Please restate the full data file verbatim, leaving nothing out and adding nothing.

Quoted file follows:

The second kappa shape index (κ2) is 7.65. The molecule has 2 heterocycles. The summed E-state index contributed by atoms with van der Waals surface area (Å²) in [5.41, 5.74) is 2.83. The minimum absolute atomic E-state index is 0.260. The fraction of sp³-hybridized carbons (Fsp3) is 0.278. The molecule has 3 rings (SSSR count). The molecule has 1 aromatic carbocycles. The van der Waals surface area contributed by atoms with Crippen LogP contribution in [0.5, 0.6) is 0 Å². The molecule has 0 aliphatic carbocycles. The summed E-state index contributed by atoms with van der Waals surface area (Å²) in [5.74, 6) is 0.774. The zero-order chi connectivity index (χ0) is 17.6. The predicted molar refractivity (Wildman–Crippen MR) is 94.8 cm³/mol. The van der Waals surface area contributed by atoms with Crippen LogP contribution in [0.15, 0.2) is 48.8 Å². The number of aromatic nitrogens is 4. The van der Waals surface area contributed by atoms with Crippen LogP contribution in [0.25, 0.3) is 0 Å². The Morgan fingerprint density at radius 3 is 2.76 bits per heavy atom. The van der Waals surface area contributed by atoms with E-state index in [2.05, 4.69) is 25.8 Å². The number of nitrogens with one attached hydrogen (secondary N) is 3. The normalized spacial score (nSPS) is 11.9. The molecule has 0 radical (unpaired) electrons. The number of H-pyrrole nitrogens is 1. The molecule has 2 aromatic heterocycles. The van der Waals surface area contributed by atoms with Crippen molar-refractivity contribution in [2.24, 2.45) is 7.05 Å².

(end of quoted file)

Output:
The second kappa shape index (κ2) is 7.65. The molecule has 2 heterocycles. The summed E-state index contributed by atoms with van der Waals surface area (Å²) in [5.41, 5.74) is 2.83. The minimum absolute atomic E-state index is 0.260. The fraction of sp³-hybridized carbons (Fsp3) is 0.278. The molecule has 3 rings (SSSR count). The molecule has 1 aromatic carbocycles. The van der Waals surface area contributed by atoms with Crippen LogP contribution in [0.5, 0.6) is 0 Å². The molecule has 0 aliphatic carbocycles. The summed E-state index contributed by atoms with van der Waals surface area (Å²) in [5.74, 6) is 0.774. The zero-order chi connectivity index (χ0) is 17.6. The predicted molar refractivity (Wildman–Crippen MR) is 94.8 cm³/mol. The van der Waals surface area contributed by atoms with Crippen LogP contribution in [0.15, 0.2) is 48.8 Å². The number of aromatic nitrogens is 4. The van der Waals surface area contributed by atoms with Crippen LogP contribution in [0.25, 0.3) is 0 Å². The Morgan fingerprint density at radius 3 is 2.76 bits per heavy atom. The van der Waals surface area contributed by atoms with E-state index in [2.05, 4.69) is 25.8 Å². The number of nitrogens with one attached hydrogen (secondary N) is 3. The normalized spacial score (nSPS) is 11.9. The molecule has 0 radical (unpaired) electrons. The number of H-pyrrole nitrogens is 1. The molecule has 2 aromatic heterocycles. The van der Waals surface area contributed by atoms with Crippen molar-refractivity contribution in [2.24, 2.45) is 7.05 Å².